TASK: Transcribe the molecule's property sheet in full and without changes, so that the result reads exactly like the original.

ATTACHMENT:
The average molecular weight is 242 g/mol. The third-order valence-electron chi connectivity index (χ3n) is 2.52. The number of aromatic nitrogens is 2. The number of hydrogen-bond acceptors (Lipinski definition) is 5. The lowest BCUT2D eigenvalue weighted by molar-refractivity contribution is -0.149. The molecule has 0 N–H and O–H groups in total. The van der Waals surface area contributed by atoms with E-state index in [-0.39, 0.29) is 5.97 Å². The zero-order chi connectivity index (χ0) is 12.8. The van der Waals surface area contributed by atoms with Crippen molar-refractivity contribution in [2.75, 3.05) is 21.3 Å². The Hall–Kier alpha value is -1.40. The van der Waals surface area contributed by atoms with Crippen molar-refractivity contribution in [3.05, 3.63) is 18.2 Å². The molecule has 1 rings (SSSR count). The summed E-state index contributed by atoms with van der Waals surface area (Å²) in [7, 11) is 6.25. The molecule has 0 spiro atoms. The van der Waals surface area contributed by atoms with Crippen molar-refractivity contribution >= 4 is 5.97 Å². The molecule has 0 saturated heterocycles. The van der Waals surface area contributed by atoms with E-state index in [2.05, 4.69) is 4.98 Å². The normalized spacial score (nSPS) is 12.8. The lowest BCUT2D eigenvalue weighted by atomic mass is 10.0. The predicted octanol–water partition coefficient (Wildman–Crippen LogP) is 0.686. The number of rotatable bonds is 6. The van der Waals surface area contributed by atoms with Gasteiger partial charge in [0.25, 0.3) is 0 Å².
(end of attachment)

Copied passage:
The average molecular weight is 242 g/mol. The third-order valence-electron chi connectivity index (χ3n) is 2.52. The number of aromatic nitrogens is 2. The number of hydrogen-bond acceptors (Lipinski definition) is 5. The lowest BCUT2D eigenvalue weighted by molar-refractivity contribution is -0.149. The molecule has 0 N–H and O–H groups in total. The van der Waals surface area contributed by atoms with E-state index in [-0.39, 0.29) is 5.97 Å². The zero-order chi connectivity index (χ0) is 12.8. The van der Waals surface area contributed by atoms with Crippen molar-refractivity contribution in [2.75, 3.05) is 21.3 Å². The Hall–Kier alpha value is -1.40. The van der Waals surface area contributed by atoms with Crippen molar-refractivity contribution in [3.05, 3.63) is 18.2 Å². The molecule has 1 rings (SSSR count). The summed E-state index contributed by atoms with van der Waals surface area (Å²) in [7, 11) is 6.25. The molecule has 0 spiro atoms. The van der Waals surface area contributed by atoms with Crippen molar-refractivity contribution >= 4 is 5.97 Å². The molecule has 0 saturated heterocycles. The van der Waals surface area contributed by atoms with E-state index in [2.05, 4.69) is 4.98 Å². The normalized spacial score (nSPS) is 12.8. The lowest BCUT2D eigenvalue weighted by atomic mass is 10.0. The predicted octanol–water partition coefficient (Wildman–Crippen LogP) is 0.686. The number of rotatable bonds is 6. The van der Waals surface area contributed by atoms with Gasteiger partial charge in [0.25, 0.3) is 0 Å².